Investigation on the Impact of Tropospheric Delay on GPS Height Variation near the Equator

Joseph D Dodo, Mohd Hafiz Yahya, Nor bin Kamarudin

Abstract

One of the major problems currently facing
satellite-based positioning is the atmospheric refraction of
the GPS signal caused by the troposphere. The
tropospheric effect is much more pronounced at the
equatorial region due to its hot and wet conditions. This
affects the GPS signal due to the variability of the
refractive index, which in turn affects the positional
accuracy, especially in the height components. This paper
presents a study conducted in the Southern Peninsular
Malaysia located at the equatorial region, to investigate
the impact of tropospheric delay on GPS height variation.
Four campaigns were launched with each campaign
lasting for three days. The Malaysian real-time kinematic
GPS network (MyRTKnet) reference stations in Johor
Bahru were used. GPS RINEX data from these stations
were integrated with ground meteorological data observed
concurrently from a GPS station located at the Universiti
Teknologi Malaysia (UTM), at varying antenna heights for
each session of observation. A developed computer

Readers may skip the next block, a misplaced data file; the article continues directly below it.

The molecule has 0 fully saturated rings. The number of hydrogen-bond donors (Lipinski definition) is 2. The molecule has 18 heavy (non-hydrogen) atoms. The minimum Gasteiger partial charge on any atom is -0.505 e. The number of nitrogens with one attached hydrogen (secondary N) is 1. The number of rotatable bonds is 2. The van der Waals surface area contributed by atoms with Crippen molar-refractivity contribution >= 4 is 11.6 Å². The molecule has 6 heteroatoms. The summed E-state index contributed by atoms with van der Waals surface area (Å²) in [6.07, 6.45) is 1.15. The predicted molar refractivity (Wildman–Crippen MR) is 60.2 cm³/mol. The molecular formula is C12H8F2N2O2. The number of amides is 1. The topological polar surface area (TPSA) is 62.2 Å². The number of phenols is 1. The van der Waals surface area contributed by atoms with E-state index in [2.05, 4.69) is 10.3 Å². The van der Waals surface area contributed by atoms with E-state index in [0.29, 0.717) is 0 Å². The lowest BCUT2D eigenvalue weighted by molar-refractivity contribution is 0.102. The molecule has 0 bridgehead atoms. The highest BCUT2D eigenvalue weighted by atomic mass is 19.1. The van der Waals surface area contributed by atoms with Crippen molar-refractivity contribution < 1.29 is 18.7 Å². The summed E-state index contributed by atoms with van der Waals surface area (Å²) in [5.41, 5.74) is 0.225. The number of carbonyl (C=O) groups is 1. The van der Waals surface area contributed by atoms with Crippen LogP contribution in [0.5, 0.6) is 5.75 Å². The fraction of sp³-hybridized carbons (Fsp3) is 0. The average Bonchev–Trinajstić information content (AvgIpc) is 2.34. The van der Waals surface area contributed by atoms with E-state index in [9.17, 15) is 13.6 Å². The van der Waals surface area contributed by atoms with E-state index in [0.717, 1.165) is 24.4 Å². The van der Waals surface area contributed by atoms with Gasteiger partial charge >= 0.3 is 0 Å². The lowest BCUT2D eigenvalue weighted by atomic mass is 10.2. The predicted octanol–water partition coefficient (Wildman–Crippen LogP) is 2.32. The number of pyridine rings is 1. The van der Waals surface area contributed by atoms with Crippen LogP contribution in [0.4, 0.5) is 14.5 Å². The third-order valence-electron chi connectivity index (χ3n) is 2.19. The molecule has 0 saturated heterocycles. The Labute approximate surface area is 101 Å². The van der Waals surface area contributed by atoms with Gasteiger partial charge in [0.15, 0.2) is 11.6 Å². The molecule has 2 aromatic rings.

program called TROPO.exe based on the Saastamoinen
tropospheric delay model was used in estimating the
amount of tropospheric delay. The result reveals that,
there is inconsistency in the delay variation, reaching
maximum delay of 18 m in pseudo-range measurement.
The height component shows variations with a maximum
value of 119.100 cm and a minimum value of 37.990 cm.
The result of the simulated data shows 5.00 m of
differences in height gives an effect or improvement of 1.3
mm in signal propagation. This indicates that,
tropospheric delay decreases with increase in antenna
height.

Keywords

height component, meteorological data, MyRTKnet, Saastamoinen model, signal propagation, MyRTKnet, Saastamoinen model, signal propagation, MyRTKnet, Saastamoinen model, signal propagation,

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